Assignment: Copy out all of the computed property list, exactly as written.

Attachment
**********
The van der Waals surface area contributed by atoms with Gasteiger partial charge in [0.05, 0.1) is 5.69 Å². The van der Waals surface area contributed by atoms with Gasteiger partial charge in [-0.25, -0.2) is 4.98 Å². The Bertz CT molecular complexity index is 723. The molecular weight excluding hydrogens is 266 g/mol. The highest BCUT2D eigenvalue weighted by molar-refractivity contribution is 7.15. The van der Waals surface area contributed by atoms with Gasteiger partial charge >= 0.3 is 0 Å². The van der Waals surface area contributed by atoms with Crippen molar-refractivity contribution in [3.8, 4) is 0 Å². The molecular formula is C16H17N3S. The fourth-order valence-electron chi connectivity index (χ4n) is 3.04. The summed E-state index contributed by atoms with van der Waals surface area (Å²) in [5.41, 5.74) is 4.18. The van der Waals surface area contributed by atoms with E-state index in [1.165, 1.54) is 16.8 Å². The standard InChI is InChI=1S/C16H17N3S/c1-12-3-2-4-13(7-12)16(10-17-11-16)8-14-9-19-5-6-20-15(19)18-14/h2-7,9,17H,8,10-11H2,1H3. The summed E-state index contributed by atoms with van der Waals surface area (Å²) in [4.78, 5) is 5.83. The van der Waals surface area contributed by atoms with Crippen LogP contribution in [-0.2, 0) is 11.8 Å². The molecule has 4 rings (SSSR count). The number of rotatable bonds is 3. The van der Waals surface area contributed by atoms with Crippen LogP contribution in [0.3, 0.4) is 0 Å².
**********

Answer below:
The van der Waals surface area contributed by atoms with Gasteiger partial charge in [0.05, 0.1) is 5.69 Å². The van der Waals surface area contributed by atoms with Gasteiger partial charge in [-0.25, -0.2) is 4.98 Å². The Bertz CT molecular complexity index is 723. The molecular weight excluding hydrogens is 266 g/mol. The highest BCUT2D eigenvalue weighted by molar-refractivity contribution is 7.15. The van der Waals surface area contributed by atoms with Gasteiger partial charge >= 0.3 is 0 Å². The van der Waals surface area contributed by atoms with Crippen molar-refractivity contribution in [3.8, 4) is 0 Å². The molecular formula is C16H17N3S. The fourth-order valence-electron chi connectivity index (χ4n) is 3.04. The summed E-state index contributed by atoms with van der Waals surface area (Å²) in [5.41, 5.74) is 4.18. The van der Waals surface area contributed by atoms with E-state index in [1.165, 1.54) is 16.8 Å². The standard InChI is InChI=1S/C16H17N3S/c1-12-3-2-4-13(7-12)16(10-17-11-16)8-14-9-19-5-6-20-15(19)18-14/h2-7,9,17H,8,10-11H2,1H3. The summed E-state index contributed by atoms with van der Waals surface area (Å²) in [4.78, 5) is 5.83. The van der Waals surface area contributed by atoms with Crippen LogP contribution in [-0.2, 0) is 11.8 Å². The molecule has 4 rings (SSSR count). The number of rotatable bonds is 3. The van der Waals surface area contributed by atoms with Crippen LogP contribution in [0.3, 0.4) is 0 Å².